On a quite informative corporate video she added: China's 'new normal' is slower, higher quality growth,
The effect on prices of most goods as a result of China's decision to devalue the Yuan is negative due to :
•The deceleration of the second largest economy of the world reduces demand for commodities.
•Imports of goods priced in dollars, such as oil, metals, etc., will become more expensive for Chinese importers, further reducing demand from the Asian country.
•The reduction of the disposal of speculative capital to take risks under current conditions (concerns about global growth, uninterrupted downward trend in goods likely increase Fed rate etc.) which aggravates increased nervousness due to China.
Moreover, the decline in China's growth and the devaluation of the Yuan will affect the global economy and international trade affecting exports of the European, Japanese and American multinationals in the sectors of automotive, luxury goods, raw materials, technology.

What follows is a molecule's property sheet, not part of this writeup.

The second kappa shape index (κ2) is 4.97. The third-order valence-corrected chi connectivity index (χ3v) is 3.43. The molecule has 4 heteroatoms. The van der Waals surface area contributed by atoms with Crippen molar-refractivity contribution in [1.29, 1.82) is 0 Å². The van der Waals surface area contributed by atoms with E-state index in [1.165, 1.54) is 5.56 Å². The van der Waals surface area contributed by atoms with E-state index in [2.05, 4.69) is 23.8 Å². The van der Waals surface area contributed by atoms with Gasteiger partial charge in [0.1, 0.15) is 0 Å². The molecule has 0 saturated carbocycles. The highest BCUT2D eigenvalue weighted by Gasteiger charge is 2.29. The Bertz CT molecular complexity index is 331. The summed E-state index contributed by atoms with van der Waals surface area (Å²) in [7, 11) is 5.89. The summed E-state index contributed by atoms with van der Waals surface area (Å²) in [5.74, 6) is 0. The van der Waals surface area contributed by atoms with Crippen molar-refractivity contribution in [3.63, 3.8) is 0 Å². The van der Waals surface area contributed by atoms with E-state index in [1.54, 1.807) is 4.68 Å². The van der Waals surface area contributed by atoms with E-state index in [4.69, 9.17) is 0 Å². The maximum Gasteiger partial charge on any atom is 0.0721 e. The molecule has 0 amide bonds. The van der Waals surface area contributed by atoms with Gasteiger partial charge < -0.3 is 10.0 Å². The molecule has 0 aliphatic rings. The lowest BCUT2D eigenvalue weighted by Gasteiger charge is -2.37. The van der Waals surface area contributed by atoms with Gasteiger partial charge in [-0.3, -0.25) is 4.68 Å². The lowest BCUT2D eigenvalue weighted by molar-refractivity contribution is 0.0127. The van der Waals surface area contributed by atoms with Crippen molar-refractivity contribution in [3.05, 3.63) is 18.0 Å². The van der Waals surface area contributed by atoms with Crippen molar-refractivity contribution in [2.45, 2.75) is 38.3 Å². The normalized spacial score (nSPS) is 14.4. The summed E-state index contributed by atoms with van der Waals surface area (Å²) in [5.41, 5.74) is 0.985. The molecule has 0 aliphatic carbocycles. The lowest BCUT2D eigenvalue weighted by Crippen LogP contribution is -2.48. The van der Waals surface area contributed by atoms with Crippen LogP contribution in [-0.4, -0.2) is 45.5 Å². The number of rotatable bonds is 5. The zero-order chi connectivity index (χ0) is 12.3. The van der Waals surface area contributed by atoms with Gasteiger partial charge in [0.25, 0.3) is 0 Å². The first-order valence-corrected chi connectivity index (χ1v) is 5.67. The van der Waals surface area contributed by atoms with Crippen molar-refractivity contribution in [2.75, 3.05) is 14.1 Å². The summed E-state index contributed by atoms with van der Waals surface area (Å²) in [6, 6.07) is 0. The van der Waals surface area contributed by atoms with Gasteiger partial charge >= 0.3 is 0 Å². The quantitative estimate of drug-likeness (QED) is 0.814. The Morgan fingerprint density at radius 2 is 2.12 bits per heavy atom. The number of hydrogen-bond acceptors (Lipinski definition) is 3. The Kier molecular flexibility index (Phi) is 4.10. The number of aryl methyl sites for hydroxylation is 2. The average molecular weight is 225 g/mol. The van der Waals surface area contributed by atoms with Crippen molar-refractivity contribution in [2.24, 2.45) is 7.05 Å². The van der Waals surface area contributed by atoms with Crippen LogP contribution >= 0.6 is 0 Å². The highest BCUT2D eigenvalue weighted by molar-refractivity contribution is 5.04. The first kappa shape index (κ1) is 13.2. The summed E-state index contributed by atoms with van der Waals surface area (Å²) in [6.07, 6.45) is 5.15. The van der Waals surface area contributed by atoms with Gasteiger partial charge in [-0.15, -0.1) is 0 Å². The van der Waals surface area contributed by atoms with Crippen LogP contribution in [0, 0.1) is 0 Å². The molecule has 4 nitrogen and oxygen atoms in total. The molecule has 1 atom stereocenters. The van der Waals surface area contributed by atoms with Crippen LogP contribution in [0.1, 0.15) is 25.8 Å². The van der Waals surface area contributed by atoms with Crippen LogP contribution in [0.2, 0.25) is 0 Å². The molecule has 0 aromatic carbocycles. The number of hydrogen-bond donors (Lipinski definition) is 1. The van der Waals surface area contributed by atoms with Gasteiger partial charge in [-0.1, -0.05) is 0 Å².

Chinese companies are active in export and China in these industries gain a competitive advantage from the devaluation of the Yuan. In contrast, the rise of the US dollar against the yuan will reduce the net profits of Chinese companies that have debt in USD and those that import raw materials to produce. In the emerging markets of Asia and the Chinese stock market, investors should take into consideration for equity valuations new disturbing trends in the macroeconomic data of the area, increased volatility market, but also the possibility of renewed devaluations yuan, which will reduce any returns from appreciation and dividends when converted into foreign currency.
The negative effects on exports allow the ECB and Bank of Japan using dovish rhetoric or the expansion of quantitative easing programs already implemented, especially since long-term inflation expectations remain low. The liquidity increase policies will lead to the continuation of long-term downward trend in Euro and Yen, as a "response" to the devaluation of the Yuan, in order to stimulate economic activity in the Eurozone and Japan respectively. The reduction in the prices of imported products from China steps down the already low inflation in developed economies. As a result the deflationary trends will intensify, the fragile economic growth in the Eurozone and Japan, the fall in oil prices and other raw materials, the decline in the value of other Asian currencies
The downward trend in Asian currencies may continue in the coming months, possibly signaling the beginning of a "currency war" focusing on Asia